Among the many
failed publications erstwhile ventures undertaken by Yo’s parent over its long publishing history was a large tabloid format periodical called Loft Living. Those with a memory for such things may recall that loftliving.com was Yo’s previous address. [If you visit there now, you will be automatically directed here] and that the magazine was eventually submerged into Yo’s hardcopy sibling, which is often referenced here.
All of this struck this reporter as he was thinking about buildings under construction in Lake View, and what kind of impact they’re having on the streetscape. It’s hard to escape the conclusion that — at least as far as developers have determined — Chicagoans really, really like the idea of living in a loft space even if it isn’t in an actual loft building, and even more so if it’s not in a changing post-industrial neighborhood. So it’s lofts, lofts and more lofts. All lofts all the time. Not real converted manufacturing or warehouse structures, but stuff built from the ground up, with brand new everything.
As utilitarian structures, those vintage commercial buildings converted to residential use typically didn’t offer much in terms of refinement in design. So it’s interesting to see what designers are doing with new loft buildings. Overall it’s a mixed bag, but dullsville is the norm: textbook examples are available in the form of LV Lofts [designed by Sullivan, Goulette & Wilson] and The Vue, both of which are still some ways away from move-in, but far enough along for you get a sense of what we’re talking about.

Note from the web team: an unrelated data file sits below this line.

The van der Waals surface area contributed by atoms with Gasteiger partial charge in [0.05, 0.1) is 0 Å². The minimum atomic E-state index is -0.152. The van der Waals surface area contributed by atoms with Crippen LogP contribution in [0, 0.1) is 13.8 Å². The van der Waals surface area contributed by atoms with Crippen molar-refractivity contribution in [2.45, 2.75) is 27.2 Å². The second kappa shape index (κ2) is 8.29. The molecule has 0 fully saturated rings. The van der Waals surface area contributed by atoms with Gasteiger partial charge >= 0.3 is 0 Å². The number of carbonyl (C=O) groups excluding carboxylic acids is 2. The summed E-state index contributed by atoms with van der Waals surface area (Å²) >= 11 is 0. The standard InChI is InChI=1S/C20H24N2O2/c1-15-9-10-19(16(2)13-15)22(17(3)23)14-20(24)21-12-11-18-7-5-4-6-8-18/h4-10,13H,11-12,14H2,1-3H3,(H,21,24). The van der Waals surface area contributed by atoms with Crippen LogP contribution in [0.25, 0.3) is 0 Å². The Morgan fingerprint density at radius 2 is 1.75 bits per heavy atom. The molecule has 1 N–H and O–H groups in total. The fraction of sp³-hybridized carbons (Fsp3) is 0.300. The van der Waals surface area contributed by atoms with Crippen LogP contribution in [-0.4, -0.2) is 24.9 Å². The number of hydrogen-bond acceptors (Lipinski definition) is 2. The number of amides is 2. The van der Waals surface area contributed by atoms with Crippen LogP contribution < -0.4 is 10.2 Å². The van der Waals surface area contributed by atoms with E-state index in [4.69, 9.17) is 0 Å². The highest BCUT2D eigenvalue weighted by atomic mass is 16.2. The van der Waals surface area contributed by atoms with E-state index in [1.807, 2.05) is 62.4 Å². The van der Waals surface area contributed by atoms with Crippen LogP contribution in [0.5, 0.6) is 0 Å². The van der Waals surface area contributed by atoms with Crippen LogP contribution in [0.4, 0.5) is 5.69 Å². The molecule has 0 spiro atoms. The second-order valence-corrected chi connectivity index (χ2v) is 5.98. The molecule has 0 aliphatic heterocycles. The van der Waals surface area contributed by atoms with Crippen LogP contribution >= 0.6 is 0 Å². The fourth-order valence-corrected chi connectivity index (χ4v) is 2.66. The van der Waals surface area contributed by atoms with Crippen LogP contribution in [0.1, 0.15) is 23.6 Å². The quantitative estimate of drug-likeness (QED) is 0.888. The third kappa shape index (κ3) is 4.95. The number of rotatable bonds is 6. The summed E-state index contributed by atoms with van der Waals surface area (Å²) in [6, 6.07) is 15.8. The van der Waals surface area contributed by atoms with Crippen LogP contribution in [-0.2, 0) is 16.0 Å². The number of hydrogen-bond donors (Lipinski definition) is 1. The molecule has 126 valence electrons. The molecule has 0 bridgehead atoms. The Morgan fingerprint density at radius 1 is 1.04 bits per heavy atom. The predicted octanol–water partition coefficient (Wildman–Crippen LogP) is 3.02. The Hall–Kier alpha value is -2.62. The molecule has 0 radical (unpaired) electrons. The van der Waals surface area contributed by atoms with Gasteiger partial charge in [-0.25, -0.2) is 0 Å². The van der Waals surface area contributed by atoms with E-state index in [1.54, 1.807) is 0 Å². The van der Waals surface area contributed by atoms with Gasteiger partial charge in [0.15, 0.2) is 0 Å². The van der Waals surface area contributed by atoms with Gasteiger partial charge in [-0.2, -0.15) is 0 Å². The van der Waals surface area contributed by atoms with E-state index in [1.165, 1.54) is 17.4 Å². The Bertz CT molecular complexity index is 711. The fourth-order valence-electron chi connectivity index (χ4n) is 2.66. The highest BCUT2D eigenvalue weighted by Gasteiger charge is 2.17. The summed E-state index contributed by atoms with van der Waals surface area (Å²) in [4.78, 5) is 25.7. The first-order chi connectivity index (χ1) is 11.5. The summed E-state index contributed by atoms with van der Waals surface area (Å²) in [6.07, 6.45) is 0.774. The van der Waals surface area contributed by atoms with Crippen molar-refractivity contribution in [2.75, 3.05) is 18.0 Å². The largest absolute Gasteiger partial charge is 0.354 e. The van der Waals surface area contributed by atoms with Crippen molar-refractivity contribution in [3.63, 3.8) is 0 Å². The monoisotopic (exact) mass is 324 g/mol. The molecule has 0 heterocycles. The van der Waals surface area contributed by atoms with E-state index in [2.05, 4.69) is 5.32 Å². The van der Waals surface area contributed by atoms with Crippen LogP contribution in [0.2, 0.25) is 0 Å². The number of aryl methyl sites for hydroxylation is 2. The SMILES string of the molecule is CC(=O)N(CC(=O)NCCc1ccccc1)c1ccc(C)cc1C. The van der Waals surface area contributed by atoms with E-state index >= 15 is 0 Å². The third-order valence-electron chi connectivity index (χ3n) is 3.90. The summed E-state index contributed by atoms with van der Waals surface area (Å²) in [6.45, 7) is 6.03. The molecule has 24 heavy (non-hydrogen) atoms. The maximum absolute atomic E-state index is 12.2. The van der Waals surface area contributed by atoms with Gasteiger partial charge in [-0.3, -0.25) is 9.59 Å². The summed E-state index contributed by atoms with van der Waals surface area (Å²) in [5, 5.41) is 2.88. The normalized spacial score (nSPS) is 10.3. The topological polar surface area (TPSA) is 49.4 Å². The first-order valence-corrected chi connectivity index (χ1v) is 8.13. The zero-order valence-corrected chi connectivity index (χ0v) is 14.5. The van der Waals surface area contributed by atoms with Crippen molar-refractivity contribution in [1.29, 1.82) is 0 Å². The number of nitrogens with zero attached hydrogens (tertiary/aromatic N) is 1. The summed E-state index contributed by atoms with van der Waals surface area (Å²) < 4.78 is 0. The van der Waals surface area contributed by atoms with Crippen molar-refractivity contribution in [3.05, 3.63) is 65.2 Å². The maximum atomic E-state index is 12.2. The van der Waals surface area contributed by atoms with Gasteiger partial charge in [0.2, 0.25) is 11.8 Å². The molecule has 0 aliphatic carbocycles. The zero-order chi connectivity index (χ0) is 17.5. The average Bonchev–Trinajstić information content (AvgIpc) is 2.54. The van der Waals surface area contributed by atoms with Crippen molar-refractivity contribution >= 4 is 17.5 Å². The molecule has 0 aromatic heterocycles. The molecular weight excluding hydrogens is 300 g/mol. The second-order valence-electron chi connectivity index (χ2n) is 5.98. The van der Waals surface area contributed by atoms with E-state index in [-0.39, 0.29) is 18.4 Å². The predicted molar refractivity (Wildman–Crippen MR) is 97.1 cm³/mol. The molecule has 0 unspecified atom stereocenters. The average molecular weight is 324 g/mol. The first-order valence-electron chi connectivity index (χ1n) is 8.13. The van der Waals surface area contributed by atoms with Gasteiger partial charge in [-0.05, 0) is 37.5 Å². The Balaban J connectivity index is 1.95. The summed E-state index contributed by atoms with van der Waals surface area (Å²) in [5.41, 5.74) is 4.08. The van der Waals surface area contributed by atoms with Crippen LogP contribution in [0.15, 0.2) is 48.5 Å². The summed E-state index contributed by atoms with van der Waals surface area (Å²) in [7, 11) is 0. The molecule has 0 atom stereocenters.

At least one other almost finished project looks mighty promising, though: the Ashton Lofts, overlooking one of the city’s busiest, noisiest intersections — Fullerton, Ashland and Clybourn.
Sleek and modern, its facade features a rhythmic array of window wall punctuated with terrace recesses that’s really striking, particularly when viewed head on. [We tried to find out who the architect was, but the project’s Web site — the copy for which seems to have been written by someone who is not a native English speaker– is almost laughable in its complete lack of any useful data: it doesn’t even offer any contact information. And calls to the real estate agent on the project, whose number is plastered on the side of the building, weren’t returned.]
And finally, although you want to support the idea of recycling existing buildings, what’s being done at the Citizens State Bank building at Lincoln and Melrose is just plain wrong — so far beyond the realm of “what were they thinking?” that it has arrived at a place better described as “is there anything else they could have done to make it even more ridiculous?”